Despite being one of the most complicated road designs ever, the Magic Roundabout has produced only 14 serious accidents and just over a hundred lesser ones in over 30 years – and in the face of ever-increasing traffic at the intersection, too. The Magic Roundabout even has a song about it – “English Roundabout” by world-famous Swindon group XTC!

Read more about the Magic Roundabout at SwindonWeb or Wikipedia.

Meet Echiniscus madonnae!

Did you know that Madonna has a species of animal named after her?

According to Wikipedia, “[i]n 2006 a new water bear species (Latin: Tardigrada), Echiniscus madonnae… was named after Madonna. It is the first and the only (so far) species named in honour of the artist. The paper with the description of E. madonnae was published in the international journal of animal taxonomy Zootaxa in March 2006 (Vol. 1154, pages: 1-36). The authors’ justification for the name of the new species was: ‘We take great pleasure in dedicating this species to one of the most significant artists of our times, Madonna Louise Veronica Ritchie’. The Integrated Taxonomic Information System (ITIS) number of the species is 711164.”

Here’s a picture of Echiniscus madonnae:

Echiniscus madonnae (small)
Click to enlarge

Read the bits about Echiniscus madonnae at Wikipedia by clicking here (Note: the linked section is copied in full above). You can also find out more than you ever wanted to know about Tardigrada – a species I didn’t even know existed 20 minutes ago – by clicking here.

Welcome to Zzyzx!

Did you know that there’s a “town” in California called Zzyzx? I say “town” because the place was originally built on federal land that was squatted on in 1944 by a guy called Curtis Howe Springer. Springer gave the town its unique name, then built the Zzyzx Mineral Springs and Health Spa. Taking advantage of the mineral waters at nearby Soda Springs, Springer built the resort and bottled the waters for tourists passing through. When that didn’t bring in the kind of money he wanted, Springer started importing animals from all over the world – hoping the zoo would make people stop by.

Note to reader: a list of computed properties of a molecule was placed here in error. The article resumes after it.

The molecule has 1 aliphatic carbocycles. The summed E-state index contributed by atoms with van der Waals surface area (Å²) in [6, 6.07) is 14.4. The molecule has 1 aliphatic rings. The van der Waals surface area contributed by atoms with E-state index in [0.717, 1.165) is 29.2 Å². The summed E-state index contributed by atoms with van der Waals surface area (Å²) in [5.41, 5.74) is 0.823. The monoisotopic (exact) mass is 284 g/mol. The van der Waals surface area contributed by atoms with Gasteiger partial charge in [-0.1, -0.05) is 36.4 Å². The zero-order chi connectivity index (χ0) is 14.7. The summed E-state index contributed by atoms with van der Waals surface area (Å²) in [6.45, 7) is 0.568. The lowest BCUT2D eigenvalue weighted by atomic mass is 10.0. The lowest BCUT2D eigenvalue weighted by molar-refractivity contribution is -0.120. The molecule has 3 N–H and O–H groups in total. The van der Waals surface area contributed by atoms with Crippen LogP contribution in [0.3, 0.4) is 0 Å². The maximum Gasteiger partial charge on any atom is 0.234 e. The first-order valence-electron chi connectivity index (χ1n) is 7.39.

For some reason, the Feds let this go on for 30 years. In 1974 U.S. Marshalls finally arrested Springer for misusing federal lands, as well as for food and drug violations. In 1976, the Bureau of Land Management allowed California State University to use the site, and several California colleges established a “Desert Studies Center” there. So it’s not really a “town” in the usual sense, although people *do* live there year ’round.

Read more about Zzyzx at Wikipedia.

Install XP SP3 (if you dare)

Normally, Windows Service Packs don’t generate a lot of interest from end users. Sure, businesses with lots of home-grown applications pay careful attention to them, since Service Packs (SPs) can break those programs. And many businesses hold off on installing new MS apps and operating systems until Microsoft has released the first SP for a product. But generally speaking, “Joe Schmoe” really doesn’t care when a new SP is coming out.

Such is not the case with SP3 for Windows XP. Unlike Windows Vista’s SP1, SP3 for XP will supposedly provide noticeable performance gains, in addition to the usual bugfixes. And although the final version won’t be released until early next year, the adventurous geek can install it today with a simple registry tweak. Just go to this site and download the batch file that makes a tiny change to the Registry, then launch Windows Update – you should see an option to download “Service Pack 3 for Windows XP Release Candidate 1”. Choose to download it, and you’ll be on your way.

I’ve installed it on a virtual machine and have no complaints so far – but since it’s a virtual machine, it’s hard to tell if there’s any actual performance boost. Remember that SP3 RC1 is beta (test) software, so it’s possible that installing SP3 could screw up your computer big-time. As always, read everything posted at the above link, and make sure to back up your computer before installing SP3 if you choose to do so.

Sad News…

The last bit of news for today is a sad one: Quiet Riot Singer Kevin DuBrow Found Dead In His Las Vegas Home

Quiet Riot singer Kevin DuBrow died Sunday, drummer Frankie Banali confirmed in a post on his Web site. DuBrow was 52 years old and the official cause of his death has yet to be determined.

“I can’t even find words to say,” Banali wrote. “Please respect my privacy as I mourn the passing and honor the memory of my dearest friend Kevin DuBrow.”

I wasn’t a fan of QR, but it’s sad news nevertheless. You know you’re getting old when the rock stars you grew up with start dying of diseases and old age instead of drunk driving accidents and overdoses.